"Rob Stalzer [former town manager] called together an action group of pretty much everyone in the Town of Herndon to figure out how we could take a better approach to these complaints," Gilleran said. "They had been continuing to increase throughout the year and we needed to do something for the residents who kept calling."
Concerns voiced by residents about overcrowding began to increase in volume during this time and by the end of 2000 the first full-time inspector had been hired.
Since 2003, the number of complaints investigated and closed by the Town of Herndon has increased annually. In 2003, 96 overcrowding cases were closed, with 147 closed in 2004 and 251 in 2005, according to town figures.
The business of Herndon's Department of Zoning Enforcement continued to grow and evolve.
In 2002, the group began compiling a database of all building complaints and organized the information so that the overcrowding reports were given a specific data field, Gilleran said.
The town currently employs seven full-time inspectors in the Department of Zoning Enforcement. This includes a senior community inspector, a deputy community inspector, three zoning inspectors — two dedicated solely for overcrowding cases — and two community inspector assistants who assist exclusively in overcrowding cases.
The team moved from its original location at the Herndon Municipal Center to its own base of operations at the old police facility at the beginning of March 2006.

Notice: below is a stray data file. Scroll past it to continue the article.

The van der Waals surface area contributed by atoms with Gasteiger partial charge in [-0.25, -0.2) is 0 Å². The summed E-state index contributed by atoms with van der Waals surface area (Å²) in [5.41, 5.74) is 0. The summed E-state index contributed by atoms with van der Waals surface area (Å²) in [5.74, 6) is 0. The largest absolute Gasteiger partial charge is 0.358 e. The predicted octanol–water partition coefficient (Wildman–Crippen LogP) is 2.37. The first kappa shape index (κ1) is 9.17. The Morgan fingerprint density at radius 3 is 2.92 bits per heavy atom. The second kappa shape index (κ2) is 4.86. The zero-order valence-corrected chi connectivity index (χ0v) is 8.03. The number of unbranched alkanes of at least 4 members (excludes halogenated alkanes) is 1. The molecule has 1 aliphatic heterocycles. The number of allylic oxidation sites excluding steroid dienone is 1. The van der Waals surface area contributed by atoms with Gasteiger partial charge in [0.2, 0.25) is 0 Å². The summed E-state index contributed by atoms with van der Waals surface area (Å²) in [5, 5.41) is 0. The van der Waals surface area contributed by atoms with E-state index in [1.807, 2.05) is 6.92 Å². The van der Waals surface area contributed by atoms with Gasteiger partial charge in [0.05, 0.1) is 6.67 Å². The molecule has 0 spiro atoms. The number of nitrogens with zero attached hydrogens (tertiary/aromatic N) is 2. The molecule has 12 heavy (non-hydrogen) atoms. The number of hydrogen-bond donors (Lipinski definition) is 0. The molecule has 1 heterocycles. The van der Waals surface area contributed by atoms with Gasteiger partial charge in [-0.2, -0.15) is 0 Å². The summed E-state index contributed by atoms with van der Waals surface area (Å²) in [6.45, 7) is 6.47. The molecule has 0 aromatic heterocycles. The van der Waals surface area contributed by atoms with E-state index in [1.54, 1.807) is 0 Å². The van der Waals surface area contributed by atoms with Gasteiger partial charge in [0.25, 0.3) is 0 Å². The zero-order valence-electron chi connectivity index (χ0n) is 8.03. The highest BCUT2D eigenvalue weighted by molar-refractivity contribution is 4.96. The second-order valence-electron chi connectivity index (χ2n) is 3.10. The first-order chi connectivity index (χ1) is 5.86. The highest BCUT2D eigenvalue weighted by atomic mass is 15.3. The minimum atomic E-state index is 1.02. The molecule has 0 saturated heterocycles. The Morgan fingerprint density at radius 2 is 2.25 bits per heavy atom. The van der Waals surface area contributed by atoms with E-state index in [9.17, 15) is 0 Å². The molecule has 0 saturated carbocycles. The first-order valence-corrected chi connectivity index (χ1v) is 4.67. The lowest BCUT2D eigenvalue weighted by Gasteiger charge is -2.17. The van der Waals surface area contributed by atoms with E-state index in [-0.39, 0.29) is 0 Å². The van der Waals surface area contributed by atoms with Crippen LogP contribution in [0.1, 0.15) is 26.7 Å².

MOST OF THE CASES that are deemed to be in violation as a result of surveillance and investigations are abated, or rectified, prior to ever having a formal complaint filed, Edmonston said.
He estimated that about 55 percent of cases of suspected overcrowding were found not to be in violation of any local ordinances, due primarily to lack of evidence or complainant misperceptions. The majority of the remaining cases are typically resolved by property owners meeting zoning requirements before a formal violation is issued.
Sometimes these cases are delinquent and require the imposition of criminal charges to get property owners in to compliance, as was the case in a recent criminal charge of transient lodging levied against the owner of a property on the 500 block of Alabama Drive.
As a result of complaints being made of the three-bedroom residence being occupied by an excessive number of tenants, Herndon zoning inspectors began surveillance.